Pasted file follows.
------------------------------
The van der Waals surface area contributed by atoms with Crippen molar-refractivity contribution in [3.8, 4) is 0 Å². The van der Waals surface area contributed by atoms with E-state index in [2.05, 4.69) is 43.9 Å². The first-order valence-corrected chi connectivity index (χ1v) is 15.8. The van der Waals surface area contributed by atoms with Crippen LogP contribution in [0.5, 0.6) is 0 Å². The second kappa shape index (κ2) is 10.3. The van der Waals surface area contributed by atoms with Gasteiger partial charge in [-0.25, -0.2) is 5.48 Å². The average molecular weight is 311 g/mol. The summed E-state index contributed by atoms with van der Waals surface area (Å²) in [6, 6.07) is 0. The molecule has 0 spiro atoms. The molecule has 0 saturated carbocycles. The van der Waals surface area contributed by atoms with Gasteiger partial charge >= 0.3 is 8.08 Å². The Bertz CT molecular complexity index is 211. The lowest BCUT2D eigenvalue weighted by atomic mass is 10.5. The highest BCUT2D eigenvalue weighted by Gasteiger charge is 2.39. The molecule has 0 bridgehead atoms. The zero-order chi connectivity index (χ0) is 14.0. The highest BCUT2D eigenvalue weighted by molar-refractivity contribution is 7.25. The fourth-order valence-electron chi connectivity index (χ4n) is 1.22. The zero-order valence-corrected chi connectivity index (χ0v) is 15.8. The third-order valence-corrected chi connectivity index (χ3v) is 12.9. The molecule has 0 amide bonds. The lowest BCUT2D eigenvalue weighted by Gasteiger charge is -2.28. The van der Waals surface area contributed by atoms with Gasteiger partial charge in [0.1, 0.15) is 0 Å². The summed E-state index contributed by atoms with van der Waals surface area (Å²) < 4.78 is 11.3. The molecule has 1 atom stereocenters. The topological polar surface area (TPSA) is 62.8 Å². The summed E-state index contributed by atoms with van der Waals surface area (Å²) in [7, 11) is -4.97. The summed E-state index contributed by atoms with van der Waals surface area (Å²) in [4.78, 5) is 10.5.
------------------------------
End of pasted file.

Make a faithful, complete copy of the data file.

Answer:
The van der Waals surface area contributed by atoms with Crippen molar-refractivity contribution in [3.8, 4) is 0 Å². The van der Waals surface area contributed by atoms with E-state index in [2.05, 4.69) is 43.9 Å². The first-order valence-corrected chi connectivity index (χ1v) is 15.8. The van der Waals surface area contributed by atoms with Crippen LogP contribution in [0.5, 0.6) is 0 Å². The second kappa shape index (κ2) is 10.3. The van der Waals surface area contributed by atoms with Gasteiger partial charge in [-0.25, -0.2) is 5.48 Å². The average molecular weight is 311 g/mol. The summed E-state index contributed by atoms with van der Waals surface area (Å²) in [6, 6.07) is 0. The molecule has 0 spiro atoms. The molecule has 0 saturated carbocycles. The van der Waals surface area contributed by atoms with Gasteiger partial charge >= 0.3 is 8.08 Å². The Bertz CT molecular complexity index is 211. The lowest BCUT2D eigenvalue weighted by atomic mass is 10.5. The highest BCUT2D eigenvalue weighted by Gasteiger charge is 2.39. The molecule has 0 bridgehead atoms. The zero-order chi connectivity index (χ0) is 14.0. The highest BCUT2D eigenvalue weighted by molar-refractivity contribution is 7.25. The fourth-order valence-electron chi connectivity index (χ4n) is 1.22. The zero-order valence-corrected chi connectivity index (χ0v) is 15.8. The third-order valence-corrected chi connectivity index (χ3v) is 12.9. The molecule has 0 amide bonds. The lowest BCUT2D eigenvalue weighted by Gasteiger charge is -2.28. The van der Waals surface area contributed by atoms with Gasteiger partial charge in [0.1, 0.15) is 0 Å². The summed E-state index contributed by atoms with van der Waals surface area (Å²) < 4.78 is 11.3. The molecule has 1 atom stereocenters. The topological polar surface area (TPSA) is 62.8 Å². The summed E-state index contributed by atoms with van der Waals surface area (Å²) in [7, 11) is -4.97. The summed E-state index contributed by atoms with van der Waals surface area (Å²) in [4.78, 5) is 10.5.